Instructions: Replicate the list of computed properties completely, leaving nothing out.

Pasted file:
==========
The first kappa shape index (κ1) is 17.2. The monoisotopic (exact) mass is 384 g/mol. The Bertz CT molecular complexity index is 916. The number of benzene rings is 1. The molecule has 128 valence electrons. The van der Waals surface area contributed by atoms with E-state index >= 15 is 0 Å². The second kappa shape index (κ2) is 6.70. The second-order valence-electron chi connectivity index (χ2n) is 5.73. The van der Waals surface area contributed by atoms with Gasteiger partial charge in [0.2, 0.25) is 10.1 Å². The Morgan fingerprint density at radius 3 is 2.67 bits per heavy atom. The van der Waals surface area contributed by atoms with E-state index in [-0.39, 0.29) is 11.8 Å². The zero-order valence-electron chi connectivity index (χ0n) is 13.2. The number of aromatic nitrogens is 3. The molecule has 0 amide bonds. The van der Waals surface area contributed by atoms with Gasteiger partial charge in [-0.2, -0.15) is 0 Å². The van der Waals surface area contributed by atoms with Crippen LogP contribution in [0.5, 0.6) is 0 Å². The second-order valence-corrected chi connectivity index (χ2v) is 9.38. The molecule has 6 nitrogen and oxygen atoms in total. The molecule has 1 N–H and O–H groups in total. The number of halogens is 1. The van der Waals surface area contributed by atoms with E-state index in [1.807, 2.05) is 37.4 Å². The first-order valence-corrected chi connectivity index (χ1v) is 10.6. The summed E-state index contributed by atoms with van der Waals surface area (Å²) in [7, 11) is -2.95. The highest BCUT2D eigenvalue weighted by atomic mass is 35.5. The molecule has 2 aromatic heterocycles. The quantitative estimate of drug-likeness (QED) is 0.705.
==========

The first kappa shape index (κ1) is 17.2. The monoisotopic (exact) mass is 384 g/mol. The Bertz CT molecular complexity index is 916. The number of benzene rings is 1. The molecule has 128 valence electrons. The van der Waals surface area contributed by atoms with E-state index >= 15 is 0 Å². The second kappa shape index (κ2) is 6.70. The second-order valence-electron chi connectivity index (χ2n) is 5.73. The van der Waals surface area contributed by atoms with Gasteiger partial charge in [0.2, 0.25) is 10.1 Å². The Morgan fingerprint density at radius 3 is 2.67 bits per heavy atom. The van der Waals surface area contributed by atoms with E-state index in [-0.39, 0.29) is 11.8 Å². The zero-order valence-electron chi connectivity index (χ0n) is 13.2. The number of aromatic nitrogens is 3. The molecule has 0 amide bonds. The van der Waals surface area contributed by atoms with Gasteiger partial charge in [-0.2, -0.15) is 0 Å². The van der Waals surface area contributed by atoms with Crippen LogP contribution in [0.5, 0.6) is 0 Å². The second-order valence-corrected chi connectivity index (χ2v) is 9.38. The molecule has 6 nitrogen and oxygen atoms in total. The molecule has 1 N–H and O–H groups in total. The number of halogens is 1. The van der Waals surface area contributed by atoms with E-state index in [1.807, 2.05) is 37.4 Å². The first-order valence-corrected chi connectivity index (χ1v) is 10.6. The summed E-state index contributed by atoms with van der Waals surface area (Å²) in [7, 11) is -2.95. The highest BCUT2D eigenvalue weighted by atomic mass is 35.5. The molecule has 2 aromatic heterocycles. The quantitative estimate of drug-likeness (QED) is 0.705.